The Guruntum of Nigeria
The Guruntum claim to have migrated from an area called Miri, located southwest of Bauchi. From there, they moved to Kuku then eventually settled in their present-day location.
Because of intermarriage with the larger Jarawa group, the Guruntum are considered to be a Jarawa sub-group. They speak a Chadic language, with Hausa being spoken as a secondary language.
The Guruntum are somewhat modernized, compared to their African neighbors. They desire that their children attend school; however, most people cannot afford to pay the school fees. Although modern medical facilities are not always available to them, the Guruntum prefer modern medical care to their traditional practices in medicine.
What are their lives like?
The Guruntum live in compact villages protected by hedges or walls. Grouped in enclosed family compounds, huts are round with conical thatched roofs and mud walls. Each village has a headman, who handles affairs and makes decisions at the local level. The chief over all the Guruntum is elected from the Kasis clan, the royal family of the Guruntum.
Groups of boys between the ages of seven and nine are circumcised together. They are taken to the bush for a month, where elders and the dodo (masked occult figure) initiate the boys into the religious life of their people. This time is also a training period for manhood. When the month is completed, a seven-day feast is held; and the boys are brought back to their parents by the dodo, who dances with people in the village upon their return.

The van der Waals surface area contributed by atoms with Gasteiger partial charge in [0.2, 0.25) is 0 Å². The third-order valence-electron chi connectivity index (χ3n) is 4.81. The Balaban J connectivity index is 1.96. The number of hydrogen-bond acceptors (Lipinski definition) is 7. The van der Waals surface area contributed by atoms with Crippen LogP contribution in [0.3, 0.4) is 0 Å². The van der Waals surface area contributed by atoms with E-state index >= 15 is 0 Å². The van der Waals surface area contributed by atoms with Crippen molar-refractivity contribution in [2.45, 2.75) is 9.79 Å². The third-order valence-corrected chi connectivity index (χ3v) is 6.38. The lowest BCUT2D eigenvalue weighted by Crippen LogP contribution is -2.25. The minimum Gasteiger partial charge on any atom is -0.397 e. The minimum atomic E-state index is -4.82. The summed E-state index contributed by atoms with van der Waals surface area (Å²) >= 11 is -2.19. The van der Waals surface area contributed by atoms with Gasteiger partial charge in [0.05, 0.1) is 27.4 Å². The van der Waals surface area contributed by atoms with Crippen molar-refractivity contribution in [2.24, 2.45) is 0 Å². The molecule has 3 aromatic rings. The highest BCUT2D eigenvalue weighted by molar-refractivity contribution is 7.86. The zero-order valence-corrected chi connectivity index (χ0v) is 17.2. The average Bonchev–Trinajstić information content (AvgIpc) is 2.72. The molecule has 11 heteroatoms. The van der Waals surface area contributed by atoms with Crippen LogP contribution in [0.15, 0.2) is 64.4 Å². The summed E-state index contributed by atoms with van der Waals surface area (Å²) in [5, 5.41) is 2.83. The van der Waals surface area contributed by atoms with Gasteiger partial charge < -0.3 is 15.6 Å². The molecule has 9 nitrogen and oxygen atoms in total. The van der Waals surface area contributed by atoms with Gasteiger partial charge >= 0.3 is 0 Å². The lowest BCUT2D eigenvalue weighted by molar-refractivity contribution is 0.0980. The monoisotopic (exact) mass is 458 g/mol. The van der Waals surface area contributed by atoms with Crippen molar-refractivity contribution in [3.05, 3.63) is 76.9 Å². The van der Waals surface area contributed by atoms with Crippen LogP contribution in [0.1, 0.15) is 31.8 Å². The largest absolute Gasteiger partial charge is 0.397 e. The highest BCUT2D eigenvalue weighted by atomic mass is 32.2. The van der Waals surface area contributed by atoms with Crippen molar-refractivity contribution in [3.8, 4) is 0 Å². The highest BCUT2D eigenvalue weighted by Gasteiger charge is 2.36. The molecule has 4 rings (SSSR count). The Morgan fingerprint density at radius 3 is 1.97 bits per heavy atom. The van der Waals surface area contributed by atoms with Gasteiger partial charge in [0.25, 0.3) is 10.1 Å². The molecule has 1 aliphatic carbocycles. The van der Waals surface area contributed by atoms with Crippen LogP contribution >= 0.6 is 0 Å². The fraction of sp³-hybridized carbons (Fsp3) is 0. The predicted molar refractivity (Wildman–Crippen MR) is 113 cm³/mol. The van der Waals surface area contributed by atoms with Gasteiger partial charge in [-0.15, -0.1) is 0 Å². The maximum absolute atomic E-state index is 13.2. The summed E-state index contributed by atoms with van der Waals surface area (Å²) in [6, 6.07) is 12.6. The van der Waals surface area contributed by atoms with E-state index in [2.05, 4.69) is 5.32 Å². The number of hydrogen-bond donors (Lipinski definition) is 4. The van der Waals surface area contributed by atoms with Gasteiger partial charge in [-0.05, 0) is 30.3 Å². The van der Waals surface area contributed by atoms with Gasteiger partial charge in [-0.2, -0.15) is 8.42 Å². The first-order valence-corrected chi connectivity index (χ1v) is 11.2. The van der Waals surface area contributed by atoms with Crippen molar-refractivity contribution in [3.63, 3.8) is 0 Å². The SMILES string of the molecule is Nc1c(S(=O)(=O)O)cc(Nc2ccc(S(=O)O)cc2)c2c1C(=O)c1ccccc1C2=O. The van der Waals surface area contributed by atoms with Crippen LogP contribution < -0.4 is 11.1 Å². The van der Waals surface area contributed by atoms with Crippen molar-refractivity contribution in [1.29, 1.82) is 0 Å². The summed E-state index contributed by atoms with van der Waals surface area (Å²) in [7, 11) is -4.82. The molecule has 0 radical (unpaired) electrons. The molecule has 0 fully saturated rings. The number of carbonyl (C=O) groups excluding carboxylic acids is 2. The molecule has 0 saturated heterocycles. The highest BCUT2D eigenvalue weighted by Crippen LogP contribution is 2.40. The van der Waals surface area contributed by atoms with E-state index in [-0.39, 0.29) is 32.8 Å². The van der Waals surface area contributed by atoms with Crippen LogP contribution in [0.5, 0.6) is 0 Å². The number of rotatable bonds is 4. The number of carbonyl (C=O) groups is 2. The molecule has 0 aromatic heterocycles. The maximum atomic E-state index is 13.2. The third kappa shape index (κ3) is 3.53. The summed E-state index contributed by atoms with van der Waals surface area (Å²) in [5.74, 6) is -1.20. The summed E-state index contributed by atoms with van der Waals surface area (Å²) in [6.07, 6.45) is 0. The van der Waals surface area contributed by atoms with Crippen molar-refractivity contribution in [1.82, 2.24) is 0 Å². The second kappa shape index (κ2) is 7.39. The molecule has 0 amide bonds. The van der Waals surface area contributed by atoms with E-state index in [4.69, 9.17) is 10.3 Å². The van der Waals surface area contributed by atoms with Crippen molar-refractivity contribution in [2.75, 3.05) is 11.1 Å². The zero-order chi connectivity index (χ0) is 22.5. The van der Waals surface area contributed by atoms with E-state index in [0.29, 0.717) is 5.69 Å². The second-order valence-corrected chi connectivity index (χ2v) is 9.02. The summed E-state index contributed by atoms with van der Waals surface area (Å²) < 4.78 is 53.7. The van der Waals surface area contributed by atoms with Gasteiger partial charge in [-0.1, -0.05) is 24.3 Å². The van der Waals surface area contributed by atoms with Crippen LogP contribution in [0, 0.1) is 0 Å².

Most Guruntum marriages are arranged by the parents. A woman from the boy's village will take a bangle to the girl's house and fasten it on the girl's wrist. The girl cannot refuse this, as it is a symbol of the couple's engagement to be married. When the girl reaches marriageable age, the boy's parents bring gifts to the girl's family, and the two become husband and wife. Polygamy is considered prestigious; thus, many Guruntum men, if they can afford it, will have more than one wife.
When a woman gives birth to her first child, she remains in her husband's house until the seventh day after birth, at which time a naming ceremony occurs. Then, the woman and child are taken to the woman's father's house, where they will remain for two years. This is done as a means of birth control.
What are their beliefs?
Wari, the name of their supreme god, is worshipped through smaller gods, called Kwanams. During festivals in the villages, the Kwanams will appear as masked figures, dancing with the people. Although Wari is considered a good god, his role is not very distinct, since the lesser gods take care of all the needs of the people.
Rain, lightning, and other natural forces are considered to be gods. It is believed that an individual can be possessed by such forces and can have power to influence them.
What are their needs?
Latest estimates from the World Evangelization Research Center.
© Copyright 1997
Bethany World Prayer Center
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